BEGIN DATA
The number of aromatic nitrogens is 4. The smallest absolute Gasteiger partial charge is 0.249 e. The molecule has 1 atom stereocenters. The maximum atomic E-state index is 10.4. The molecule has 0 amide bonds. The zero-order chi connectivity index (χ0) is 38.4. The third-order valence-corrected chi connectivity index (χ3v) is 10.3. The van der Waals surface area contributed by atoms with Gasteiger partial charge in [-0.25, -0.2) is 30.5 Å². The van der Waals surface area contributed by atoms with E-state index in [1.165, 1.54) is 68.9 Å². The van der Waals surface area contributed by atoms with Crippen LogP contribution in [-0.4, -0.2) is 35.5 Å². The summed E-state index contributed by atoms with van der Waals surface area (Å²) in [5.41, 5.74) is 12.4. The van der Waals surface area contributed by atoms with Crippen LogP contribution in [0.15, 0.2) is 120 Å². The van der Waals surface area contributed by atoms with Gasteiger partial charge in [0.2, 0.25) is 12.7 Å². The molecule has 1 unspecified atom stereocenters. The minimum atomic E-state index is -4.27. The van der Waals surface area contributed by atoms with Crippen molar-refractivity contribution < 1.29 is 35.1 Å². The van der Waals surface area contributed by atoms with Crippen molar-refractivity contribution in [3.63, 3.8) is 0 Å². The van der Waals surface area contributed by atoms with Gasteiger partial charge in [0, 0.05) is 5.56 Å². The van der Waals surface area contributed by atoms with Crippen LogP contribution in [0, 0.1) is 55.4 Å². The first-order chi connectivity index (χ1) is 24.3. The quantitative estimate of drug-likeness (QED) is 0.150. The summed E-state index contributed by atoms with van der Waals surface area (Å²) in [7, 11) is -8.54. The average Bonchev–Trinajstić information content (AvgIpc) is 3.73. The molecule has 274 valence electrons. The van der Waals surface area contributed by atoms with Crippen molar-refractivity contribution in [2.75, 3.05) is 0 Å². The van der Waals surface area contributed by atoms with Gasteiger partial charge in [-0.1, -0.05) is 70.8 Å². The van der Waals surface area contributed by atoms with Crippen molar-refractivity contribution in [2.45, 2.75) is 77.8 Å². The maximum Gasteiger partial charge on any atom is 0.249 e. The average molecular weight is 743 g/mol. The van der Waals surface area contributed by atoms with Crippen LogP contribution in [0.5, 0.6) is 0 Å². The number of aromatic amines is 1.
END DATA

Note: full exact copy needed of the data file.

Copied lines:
The number of aromatic nitrogens is 4. The smallest absolute Gasteiger partial charge is 0.249 e. The molecule has 1 atom stereocenters. The maximum atomic E-state index is 10.4. The molecule has 0 amide bonds. The zero-order chi connectivity index (χ0) is 38.4. The third-order valence-corrected chi connectivity index (χ3v) is 10.3. The van der Waals surface area contributed by atoms with Gasteiger partial charge in [-0.25, -0.2) is 30.5 Å². The van der Waals surface area contributed by atoms with E-state index in [1.165, 1.54) is 68.9 Å². The van der Waals surface area contributed by atoms with Crippen LogP contribution in [-0.4, -0.2) is 35.5 Å². The summed E-state index contributed by atoms with van der Waals surface area (Å²) in [5.41, 5.74) is 12.4. The van der Waals surface area contributed by atoms with Crippen LogP contribution in [0.15, 0.2) is 120 Å². The van der Waals surface area contributed by atoms with Gasteiger partial charge in [0.2, 0.25) is 12.7 Å². The molecule has 1 unspecified atom stereocenters. The minimum atomic E-state index is -4.27. The van der Waals surface area contributed by atoms with Crippen molar-refractivity contribution < 1.29 is 35.1 Å². The van der Waals surface area contributed by atoms with Crippen molar-refractivity contribution in [3.63, 3.8) is 0 Å². The van der Waals surface area contributed by atoms with Gasteiger partial charge in [0, 0.05) is 5.56 Å². The van der Waals surface area contributed by atoms with Crippen LogP contribution in [0, 0.1) is 55.4 Å². The first-order chi connectivity index (χ1) is 24.3. The quantitative estimate of drug-likeness (QED) is 0.150. The summed E-state index contributed by atoms with van der Waals surface area (Å²) in [7, 11) is -8.54. The average Bonchev–Trinajstić information content (AvgIpc) is 3.73. The molecule has 274 valence electrons. The van der Waals surface area contributed by atoms with Crippen molar-refractivity contribution in [2.75, 3.05) is 0 Å². The van der Waals surface area contributed by atoms with Gasteiger partial charge in [-0.1, -0.05) is 70.8 Å². The van der Waals surface area contributed by atoms with Crippen molar-refractivity contribution in [2.45, 2.75) is 77.8 Å². The maximum Gasteiger partial charge on any atom is 0.249 e. The average molecular weight is 743 g/mol. The van der Waals surface area contributed by atoms with Crippen LogP contribution in [0.5, 0.6) is 0 Å². The number of aromatic amines is 1.